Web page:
Xsigo Systems Upgrades Open Fabric Architecture

The company's vendor-neutral software, hardware improves SDN management and supports five major hypervisors.

June 5, 2012

3 Min Read
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Xsigo Systems today unveiled improvements to its Open Fabric Architecture with the latest release of its Data Center Fabric product, which includes better software-defined networking management and support for five major hypervisors with 56 Gbps server-to-server connections.

San Jose, Calif.-based Xsigo's hardware and software products are currently used in 300 fabric deployments. Recent Xsigo fabric deployments include a 55,000-seat virtual desktop infrastructure fabric at Royal Bank of Scotland by Fujitsu and a large enterprise public cloud deployment by Canadian telecommunications giant Telus.

The Xsigo fabric connects servers and virtual machines to anything in the data center: networks, storage, servers or virtual machines, regardless of the OS or hypervisor, connectivity type or vendor. Multiple connections are virtualized over a single server cable, and are created and managed entirely in software.

Jon Toor, Xsigo's VP of marketing, says the company's data fabric connects all elements of the data center in a manner that gets rid of the "cable spaghetti." "Essentially, it's a software-defined network and a wire-once infrastructure," he says.

New features of the Xsigo Data Center Fabric product line include:

  • Support for all five major hypervisors: Citrix Xen, Microsoft Hyper-V, Oracle VM, Red Hat Enterprise Virtualization and VMware vSphere

  • Support for new generations of servers optimized for virtualized data centers: HP Gen8, Dell 12th Generation and IBM M4-series servers

  • Improved connectivity, with up to 56 Gbps server-to-server communications using InfiniBand and a new 4 x 10Gb Ethernet module

  • A new software performance manager to optimize data center efficiency

Next: Xingo Fabric FeaturesXsigo's offering features several key elements.

At the core is its Fabric Director, which connects servers through one set of ports and uplinks to the LAN and SAN through another set of ports; a physical host adapter card within each server connects to the Fabric Director. This card can be either a 10 Gbit Ethernet host adapter or 40 G or 56 G InfiniBand. "We provide the fat pipe to the server, and you decide how to divvy that up," says Toor.

The Fabric Manager enables enterprises to create, monitor and manage network and storage connections across all servers. From a single console, the user can create and manage connectivity, monitor performance and apply repeatable configurations to any number of servers. The Fabric Accelerator, a software add-on, creates and manages virtual Ethernet connections from one server to another. These connections move server-to-server traffic entirely over the Xsigo fabric. Finally, the Performance Monitor, a plug-in to the Manager, provides a consolidated view of I/O usage across all storage and networking resources.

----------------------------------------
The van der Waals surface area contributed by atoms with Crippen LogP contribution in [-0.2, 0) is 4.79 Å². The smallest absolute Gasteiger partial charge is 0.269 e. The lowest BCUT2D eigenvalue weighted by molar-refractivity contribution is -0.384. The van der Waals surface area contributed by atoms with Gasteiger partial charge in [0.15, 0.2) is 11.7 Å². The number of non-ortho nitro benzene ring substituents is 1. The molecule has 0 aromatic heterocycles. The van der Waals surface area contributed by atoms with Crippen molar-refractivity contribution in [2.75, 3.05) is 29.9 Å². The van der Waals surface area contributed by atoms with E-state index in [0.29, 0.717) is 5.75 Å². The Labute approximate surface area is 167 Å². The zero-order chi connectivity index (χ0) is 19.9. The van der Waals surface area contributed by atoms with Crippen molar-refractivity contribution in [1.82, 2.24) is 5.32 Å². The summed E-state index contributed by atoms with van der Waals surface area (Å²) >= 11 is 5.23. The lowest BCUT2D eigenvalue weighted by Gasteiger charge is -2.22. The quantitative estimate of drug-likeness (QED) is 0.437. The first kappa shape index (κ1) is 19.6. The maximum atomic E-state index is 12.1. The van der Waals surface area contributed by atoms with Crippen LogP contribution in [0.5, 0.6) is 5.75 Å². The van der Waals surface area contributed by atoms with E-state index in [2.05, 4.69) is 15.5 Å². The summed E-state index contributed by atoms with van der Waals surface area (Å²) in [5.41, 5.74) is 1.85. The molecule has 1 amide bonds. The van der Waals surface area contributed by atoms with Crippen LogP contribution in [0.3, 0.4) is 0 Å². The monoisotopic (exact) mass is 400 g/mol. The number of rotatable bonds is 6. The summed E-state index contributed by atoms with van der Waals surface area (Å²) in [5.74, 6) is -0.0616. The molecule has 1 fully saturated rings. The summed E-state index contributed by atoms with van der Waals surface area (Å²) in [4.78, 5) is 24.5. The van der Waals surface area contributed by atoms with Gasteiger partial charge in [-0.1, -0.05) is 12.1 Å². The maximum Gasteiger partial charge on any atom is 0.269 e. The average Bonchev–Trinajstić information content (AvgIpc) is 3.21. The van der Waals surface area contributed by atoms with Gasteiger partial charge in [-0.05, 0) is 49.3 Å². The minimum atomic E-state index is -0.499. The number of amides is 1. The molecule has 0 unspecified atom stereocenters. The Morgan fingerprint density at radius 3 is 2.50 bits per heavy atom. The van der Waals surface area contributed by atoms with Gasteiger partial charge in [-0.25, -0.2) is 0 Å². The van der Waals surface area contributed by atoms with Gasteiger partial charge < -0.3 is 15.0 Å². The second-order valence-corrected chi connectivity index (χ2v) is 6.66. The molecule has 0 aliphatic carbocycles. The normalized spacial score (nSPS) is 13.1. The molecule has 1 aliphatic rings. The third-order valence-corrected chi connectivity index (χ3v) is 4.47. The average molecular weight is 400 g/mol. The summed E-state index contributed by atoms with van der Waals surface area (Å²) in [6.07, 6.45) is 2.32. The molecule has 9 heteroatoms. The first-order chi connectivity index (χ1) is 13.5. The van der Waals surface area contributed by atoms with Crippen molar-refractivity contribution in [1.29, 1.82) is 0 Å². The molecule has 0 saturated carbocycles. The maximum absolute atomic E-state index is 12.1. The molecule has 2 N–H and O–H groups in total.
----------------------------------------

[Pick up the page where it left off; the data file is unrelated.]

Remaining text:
Dan Shipley, an IT architect at Supplies Network, which provides a cloud-based managed print service to customers across the United States, says Xsigo has helped the company run a completely virtualized environment, right down to the desktop level, for its 300 employees.

"We have a completely flat and collapsed infrastructure," he says. "About 98% of traffic is now east-west within the data center." Supplies Network did look at Cisco offerings (it runs Cisco gear outside the data center), but Xsigo's simplicity and ease of use, as well as support for InfiniBand, made for a more cost-effective approach. "It makes networking extremely fast and easy to use," says Shipley.

Supplies Network has been able to simplify the wiring in the data center while enjoying connection speeds of 80 Gbps. "Everything runs across Ethernet Fibre Channel," says Shipley. "The speeds we get freak people out. We have so much bandwidth. It's ridiculous."

The company is also able to make changes to the data center with no downtime.

One of Shipley's concerns was the level of support he would get from a smaller company such as Xsigo, but he says he has been pleased with the support for the product, as well as with the performance and price point. "The support is awesome."

Zeus Kerravala, principal analyst at ZK Research, says different kinds of computing have given rise to smaller companies such as Xsigo. "Whenever computing models change, incumbents often don't follow."

He says data fabrics have become "all of the rage" data centers, and that InfiniBand is getting more attention in that environment. "There are things InfiniBand does well. It's a solid protocol to build on."

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